Other suitable elastomers which are normally liquid before curing include those which are condensation-curable when exposed to atmospheric moisture, e.g., RTV compounds made by mixing in the absence of moisture, a hydroxylated siloxane polymer, a silane and a beta-dicarbonyl titanium compound as described in U.S. Pat. No. 3,334,067, column 2, lines 16 to 58 and following. Curing of these compounds is dependent upon slow diffusion of moisture into the rubber.

Another suitable liquid carrier system for the particulate components of the invention composition comprises elastomer block polymers having the general formula A-B-A wherein each A is an independently selected nonelastomeric polymer block having an average molecular weight of 2,000 to 100,000 and a glass transition temperature above about 25 C, and B is an elastomeric polymer block having an average molecular weight between about 25,000 and 1,000,000 and a glass transition temperature below about 10 C, said block polymer being solubilized in an aliphatic or aromatic liquid hydrocarbon solvent such as heptane or toluene. Upon casting and removing the solvent by evaporation, a resilient elastoplastic having high elongation is formed whose strength is gained from physical crosslinks rather than chemical crosslinks. Thus, vulcanization in the usual sense is not required.

Included among the contemplated elastomeric block copolymers are those wherein the elastomer polymer block is a conjugated diene such as butadiene and the nonelastomeric polymer block is styrene, as described in U.S. Pat. No. 3,265,765. Such a polymer system is useful herein in formulating an especially convenient, single package composition which is processed by solvent evaporation. Alternatively, such copolymers, being thermoplastic, can be compounded with the metallic-conductive particles and lubricant particles without solvent in a heated mill or mixer. Thus, the compositions of this invention can be either one package of a two-package system or a single package complete by itself and may be convertible by various means within the skill of the art.


When a given voltage is applied across a resistor prepared as will be described in more detail later, the resulting current varies with compressive force applied to the resistor approximately as given by the following equation:

i = io + kF2 


i = observed current

io = current when no force is applied k = constant determined by geometry and compositional parameters, e.g., volume percentage of particles

F = applied force

s = sensitivity constant.

The sensitivity constant, s, is dependent upon the amount of lubricant particles in the sample. When the amount of such particles is high, e.g., 15% to 30% by volume, s tends to be low, typically in the range of 1.5 to 2. Conversely, when the proportion of such particles is low, e.g., near 5% by volume, s tends to be high typically 3 or greater.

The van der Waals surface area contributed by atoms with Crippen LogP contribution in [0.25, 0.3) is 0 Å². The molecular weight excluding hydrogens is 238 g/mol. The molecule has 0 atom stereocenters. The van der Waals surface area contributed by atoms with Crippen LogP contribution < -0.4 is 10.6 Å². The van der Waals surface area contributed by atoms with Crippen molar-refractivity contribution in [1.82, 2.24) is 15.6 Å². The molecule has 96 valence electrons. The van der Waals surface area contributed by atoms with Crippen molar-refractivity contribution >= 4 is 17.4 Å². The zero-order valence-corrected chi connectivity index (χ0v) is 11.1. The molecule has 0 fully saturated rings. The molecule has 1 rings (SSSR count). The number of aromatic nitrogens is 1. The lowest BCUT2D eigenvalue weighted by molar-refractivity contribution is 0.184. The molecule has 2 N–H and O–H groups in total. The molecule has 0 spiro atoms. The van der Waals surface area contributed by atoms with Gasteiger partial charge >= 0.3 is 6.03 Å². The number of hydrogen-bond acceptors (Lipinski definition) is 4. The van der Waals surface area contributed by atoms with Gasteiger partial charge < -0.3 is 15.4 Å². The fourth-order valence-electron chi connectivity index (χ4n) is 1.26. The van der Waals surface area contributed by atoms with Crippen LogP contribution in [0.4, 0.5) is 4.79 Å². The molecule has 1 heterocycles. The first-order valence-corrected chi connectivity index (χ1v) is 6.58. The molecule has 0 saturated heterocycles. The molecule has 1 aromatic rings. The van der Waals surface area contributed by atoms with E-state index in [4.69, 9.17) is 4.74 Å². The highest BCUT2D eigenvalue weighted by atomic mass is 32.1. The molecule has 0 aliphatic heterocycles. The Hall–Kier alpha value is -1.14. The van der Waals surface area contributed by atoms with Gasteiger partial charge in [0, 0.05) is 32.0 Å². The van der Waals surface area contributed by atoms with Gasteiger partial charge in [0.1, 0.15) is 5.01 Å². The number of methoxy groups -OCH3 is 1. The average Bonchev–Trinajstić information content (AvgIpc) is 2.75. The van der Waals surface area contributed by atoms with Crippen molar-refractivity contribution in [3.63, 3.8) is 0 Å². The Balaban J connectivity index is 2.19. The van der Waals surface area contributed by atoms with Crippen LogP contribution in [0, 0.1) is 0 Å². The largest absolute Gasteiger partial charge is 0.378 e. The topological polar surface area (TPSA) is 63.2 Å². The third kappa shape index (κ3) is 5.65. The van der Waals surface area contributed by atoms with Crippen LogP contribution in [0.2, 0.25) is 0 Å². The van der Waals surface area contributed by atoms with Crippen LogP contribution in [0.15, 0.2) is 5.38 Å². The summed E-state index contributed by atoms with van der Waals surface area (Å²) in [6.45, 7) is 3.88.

On the other hand, high proportions of lubricant particles lead to better repeatability of pressure response. Thus, while all the compositions of this invention show a high degree of repeatability of pressure response, the best degree of repeatability of pressure response tends to be shown by the compositions with the highest content of lubricant particles.

The upper limit of the total amount of metallic-conductive and lubricant particles is set, not by the electrical characteristics of the resulting resistive elastomeric material, but by its physical properties. When high amounts of particles are used, mixing the components becomes difficult and the mixtures tend to be crumbly. Frequently, such mixtures can, with careful handling, be converted into useful elastic resistors. As the amount of particles is further increased, however, there comes a point where formation of a coherent elastic resistor is no longer possible. This sets the upper limit of the amounts of particles useful in this invention.

From these considerations, it is obvious that the upper limit of amounts of particles usable in a given case will depend on several parameters. Among these are: the nature of the elastomer, the presence and amount of dispersed solids in the elastomer, and the particle sizes.


Devices and articles of manufacture are fabricable from the elastic resistor compositions described herein. In an article of manufacture employing an elastic resistor as a sensor element, the improvement of this invention comprises use of resistor as described herein as a current-controlling component. Current-control is effected by its response to applid pressure as described herein.

The usual shape of the elastic resistors of this invention is a flat sheet of the cured elastic resistor composition with electrodes emplaced thereon. The electrodes can be emplaced during or after curing of the resistor composition. The electrodes can be permanently emplaced upon (bonded to) the resistor composition with the aid of an adhesive or after elastomer cure; or, they can be bonded to the elastomer, without the aid of an adhesive, during elastomer cure. In this latter circumstance, the elastomer bonds to the electrode without need for an (auxiliary) adhesive. Alternatively, the electrodes can be emplaced upon (but not bonded to) the elastic resistor composition. It is preferred, however, that the electrodes be bonded to the resistor composition and it is most preferred that bonding be effected by use of an auxiliary adhesive during curing of the resistor composition.

Suitable electrodes are formed from base metals such as aluminum, copper, and german silver, as well as from noble metals such as silver and gold. The ability to function well with bonded or unbonded electrodes of base metal constitutes an advantage of the elastic resistors of this invention over those of the prior art.